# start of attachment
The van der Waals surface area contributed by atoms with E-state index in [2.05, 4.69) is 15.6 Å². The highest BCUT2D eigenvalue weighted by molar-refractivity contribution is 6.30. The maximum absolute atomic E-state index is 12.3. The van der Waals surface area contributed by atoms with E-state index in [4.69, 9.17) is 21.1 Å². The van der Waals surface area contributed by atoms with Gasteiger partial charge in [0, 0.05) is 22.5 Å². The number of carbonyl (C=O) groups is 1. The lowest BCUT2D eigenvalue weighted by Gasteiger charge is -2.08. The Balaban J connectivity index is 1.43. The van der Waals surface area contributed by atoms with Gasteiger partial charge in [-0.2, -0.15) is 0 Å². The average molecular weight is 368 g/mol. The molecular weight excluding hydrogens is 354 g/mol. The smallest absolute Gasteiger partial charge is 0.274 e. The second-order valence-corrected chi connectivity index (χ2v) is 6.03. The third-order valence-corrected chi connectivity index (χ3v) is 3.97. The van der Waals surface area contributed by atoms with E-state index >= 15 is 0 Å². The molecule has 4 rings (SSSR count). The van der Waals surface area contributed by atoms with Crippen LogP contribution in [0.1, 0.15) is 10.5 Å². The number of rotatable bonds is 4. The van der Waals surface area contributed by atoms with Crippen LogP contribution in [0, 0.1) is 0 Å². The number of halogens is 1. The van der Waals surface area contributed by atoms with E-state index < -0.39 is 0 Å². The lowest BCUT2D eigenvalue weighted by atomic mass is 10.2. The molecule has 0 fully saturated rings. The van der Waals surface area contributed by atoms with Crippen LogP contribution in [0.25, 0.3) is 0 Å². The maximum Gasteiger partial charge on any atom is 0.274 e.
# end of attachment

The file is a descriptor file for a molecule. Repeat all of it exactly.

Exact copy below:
The van der Waals surface area contributed by atoms with E-state index in [2.05, 4.69) is 15.6 Å². The highest BCUT2D eigenvalue weighted by molar-refractivity contribution is 6.30. The maximum absolute atomic E-state index is 12.3. The van der Waals surface area contributed by atoms with E-state index in [4.69, 9.17) is 21.1 Å². The van der Waals surface area contributed by atoms with Gasteiger partial charge in [0, 0.05) is 22.5 Å². The number of carbonyl (C=O) groups is 1. The lowest BCUT2D eigenvalue weighted by Gasteiger charge is -2.08. The Balaban J connectivity index is 1.43. The van der Waals surface area contributed by atoms with Gasteiger partial charge in [-0.2, -0.15) is 0 Å². The average molecular weight is 368 g/mol. The molecular weight excluding hydrogens is 354 g/mol. The smallest absolute Gasteiger partial charge is 0.274 e. The second-order valence-corrected chi connectivity index (χ2v) is 6.03. The third-order valence-corrected chi connectivity index (χ3v) is 3.97. The van der Waals surface area contributed by atoms with E-state index >= 15 is 0 Å². The molecule has 4 rings (SSSR count). The van der Waals surface area contributed by atoms with Crippen LogP contribution in [0.1, 0.15) is 10.5 Å². The number of rotatable bonds is 4. The van der Waals surface area contributed by atoms with Crippen LogP contribution in [0, 0.1) is 0 Å². The number of halogens is 1. The van der Waals surface area contributed by atoms with E-state index < -0.39 is 0 Å². The lowest BCUT2D eigenvalue weighted by atomic mass is 10.2. The molecule has 0 fully saturated rings. The van der Waals surface area contributed by atoms with Crippen LogP contribution in [0.25, 0.3) is 0 Å². The maximum Gasteiger partial charge on any atom is 0.274 e.